- Be sure to get the right amounts of thiamin and vitamin B12.
- Limit your alcohol intake to a moderate level. This means two or fewer drinks per day for men and one or fewer for women.
- Toxic chemicals
- Repetitive movements
- Prolonged pressure on joints, especially elbows and knees
American Chronic Pain Association
The Neuropathy Association
Canadian Diabetes Association
Diabetic neuropathies: the nerve damage of diabetes. National Institute of Diabetes and Digestive and Kidney Diseases, National Institutes of Health website. Available at: http://www.niddk.nih.gov/ .
Dyck PJ, Thomas PK, Dyck PJ, Thomas PK, eds. Peripheral Neuropathy . 4th ed. Philadelphia, PA: Saunders; 2004.
Fermaglich J. Merritt's Neurology . 11th ed. Chicago, IL: Lippincott Williams & Wilkins; 2005.
NINDS peripheral neuropathy information page. National Institute of Neurological Disorders and Stroke, National Institutes of Health website. Available at: http://www.ninds.nih.gov/ .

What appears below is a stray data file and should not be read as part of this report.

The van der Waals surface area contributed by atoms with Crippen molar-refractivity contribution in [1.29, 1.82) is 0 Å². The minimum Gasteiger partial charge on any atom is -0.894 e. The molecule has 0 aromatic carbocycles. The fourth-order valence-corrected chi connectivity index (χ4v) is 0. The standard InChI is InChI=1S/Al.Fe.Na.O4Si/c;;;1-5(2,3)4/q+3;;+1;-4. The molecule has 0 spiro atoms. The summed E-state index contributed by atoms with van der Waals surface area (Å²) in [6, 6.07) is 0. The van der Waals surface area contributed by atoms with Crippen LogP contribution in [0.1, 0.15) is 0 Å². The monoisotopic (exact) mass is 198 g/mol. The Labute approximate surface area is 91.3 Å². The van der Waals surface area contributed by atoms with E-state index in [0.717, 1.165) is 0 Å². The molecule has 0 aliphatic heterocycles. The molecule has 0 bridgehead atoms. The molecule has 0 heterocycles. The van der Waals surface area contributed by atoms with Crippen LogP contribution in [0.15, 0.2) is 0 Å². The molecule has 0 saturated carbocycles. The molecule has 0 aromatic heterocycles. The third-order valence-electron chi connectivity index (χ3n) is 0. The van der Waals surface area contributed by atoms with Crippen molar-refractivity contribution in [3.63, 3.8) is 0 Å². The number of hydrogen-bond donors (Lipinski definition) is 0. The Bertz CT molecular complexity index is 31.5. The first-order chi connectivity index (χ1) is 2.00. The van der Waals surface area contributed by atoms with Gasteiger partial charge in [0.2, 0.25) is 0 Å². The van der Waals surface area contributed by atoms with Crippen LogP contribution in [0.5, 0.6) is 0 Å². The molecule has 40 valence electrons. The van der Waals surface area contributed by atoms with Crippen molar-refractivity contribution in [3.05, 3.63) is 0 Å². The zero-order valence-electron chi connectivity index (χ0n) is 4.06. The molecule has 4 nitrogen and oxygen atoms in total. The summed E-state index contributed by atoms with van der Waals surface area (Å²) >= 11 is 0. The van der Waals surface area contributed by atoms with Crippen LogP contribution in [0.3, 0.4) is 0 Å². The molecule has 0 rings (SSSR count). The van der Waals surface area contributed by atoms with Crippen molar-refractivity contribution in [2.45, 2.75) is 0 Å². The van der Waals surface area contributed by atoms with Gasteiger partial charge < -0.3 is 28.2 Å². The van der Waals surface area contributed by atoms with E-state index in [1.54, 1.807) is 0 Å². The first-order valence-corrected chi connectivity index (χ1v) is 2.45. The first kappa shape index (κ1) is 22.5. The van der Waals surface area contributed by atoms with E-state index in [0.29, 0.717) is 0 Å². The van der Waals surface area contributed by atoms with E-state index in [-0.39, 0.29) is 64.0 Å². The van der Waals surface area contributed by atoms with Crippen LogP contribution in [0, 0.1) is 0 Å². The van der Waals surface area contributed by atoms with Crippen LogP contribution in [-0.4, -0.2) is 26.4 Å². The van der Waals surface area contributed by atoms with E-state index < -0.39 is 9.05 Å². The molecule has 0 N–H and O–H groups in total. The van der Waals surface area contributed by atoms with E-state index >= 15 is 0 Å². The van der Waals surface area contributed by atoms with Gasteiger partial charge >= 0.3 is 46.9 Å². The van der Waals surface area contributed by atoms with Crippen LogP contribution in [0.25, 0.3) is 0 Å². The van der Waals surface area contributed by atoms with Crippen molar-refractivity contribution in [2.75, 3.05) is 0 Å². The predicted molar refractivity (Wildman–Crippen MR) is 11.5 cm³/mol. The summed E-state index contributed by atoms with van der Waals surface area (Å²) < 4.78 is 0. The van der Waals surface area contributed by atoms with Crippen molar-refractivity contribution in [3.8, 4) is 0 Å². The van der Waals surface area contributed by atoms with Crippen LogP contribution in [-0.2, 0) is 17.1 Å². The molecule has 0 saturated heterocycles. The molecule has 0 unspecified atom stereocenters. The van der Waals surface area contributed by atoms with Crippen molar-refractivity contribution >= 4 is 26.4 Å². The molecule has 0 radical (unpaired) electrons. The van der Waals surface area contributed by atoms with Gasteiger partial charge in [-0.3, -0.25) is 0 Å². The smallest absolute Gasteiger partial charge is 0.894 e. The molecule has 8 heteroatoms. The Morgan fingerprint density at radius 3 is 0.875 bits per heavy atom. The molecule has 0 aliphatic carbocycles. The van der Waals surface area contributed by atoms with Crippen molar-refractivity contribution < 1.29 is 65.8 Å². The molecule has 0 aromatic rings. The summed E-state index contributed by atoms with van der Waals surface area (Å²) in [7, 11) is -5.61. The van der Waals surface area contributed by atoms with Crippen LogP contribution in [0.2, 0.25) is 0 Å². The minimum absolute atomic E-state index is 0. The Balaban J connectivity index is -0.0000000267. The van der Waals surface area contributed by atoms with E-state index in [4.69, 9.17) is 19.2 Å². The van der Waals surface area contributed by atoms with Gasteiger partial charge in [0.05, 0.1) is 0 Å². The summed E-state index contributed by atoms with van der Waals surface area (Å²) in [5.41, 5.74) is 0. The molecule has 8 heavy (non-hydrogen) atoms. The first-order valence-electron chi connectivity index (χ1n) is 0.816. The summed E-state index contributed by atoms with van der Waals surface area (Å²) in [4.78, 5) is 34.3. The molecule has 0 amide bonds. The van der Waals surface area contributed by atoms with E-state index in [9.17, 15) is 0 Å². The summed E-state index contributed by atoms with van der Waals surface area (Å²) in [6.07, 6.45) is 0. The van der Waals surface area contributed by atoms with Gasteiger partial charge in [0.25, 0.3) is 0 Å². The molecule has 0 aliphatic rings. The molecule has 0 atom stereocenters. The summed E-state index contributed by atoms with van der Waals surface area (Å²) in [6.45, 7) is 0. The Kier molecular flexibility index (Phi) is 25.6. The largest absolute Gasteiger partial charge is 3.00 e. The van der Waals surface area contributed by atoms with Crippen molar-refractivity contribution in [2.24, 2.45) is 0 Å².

Peripheral neuropathy. EBSCO DynaMed website. Available at: http://www.ebscohost.com/dynamed/what.php . Accessed May 12, 2008.
Samuels MA, Feske SK. Office Practice of Neurology . Philadelphia, PA: Churchill Livingstone; 2003.
Williams O. Introduction to and clinical evaluation of peripheral neuropathies. In: Gilman S, ed. MedLink Neurology. San Diego, CA: MedLink Corporation.
12/20/2007 DynaMed's Systematic Literature Surveillance DynaMed's Systematic Literature Surveillance : 2007 safety alerts for drugs, biologics, medical devices, and dietary supplements: Carbamazepine (marketed as Carbatrol, Equetro, Tegretol and generics). Medwatch. US Food and Drug Administration website. Available at: http://www.fda.gov/medwatch/safety/2007/safety07.htm#carbamazepine .
10/5/2009 DynaMed's Systematic Literature Surveillance DynaMed's Systematic Literature Surveillance : Feng Y, Schlösser FJ, Sumpio BE. The Semmes Weinstein monofilament examination as a screening tool for diabetic peripheral neuropathy. J Vasc Surg. 2009;50:675-682,682.
Last reviewed January 2010 by ]]>Rimas Lukas, MD]]>
Please be aware that this information is provided to supplement the care provided by your physician. It is neither intended nor implied to be a substitute for professional medical advice. CALL YOUR HEALTHCARE PROVIDER IMMEDIATELY IF YOU THINK YOU MAY HAVE A MEDICAL EMERGENCY. Always seek the advice of your physician or other qualified health provider prior to starting any new treatment or with any questions you may have regarding a medical condition.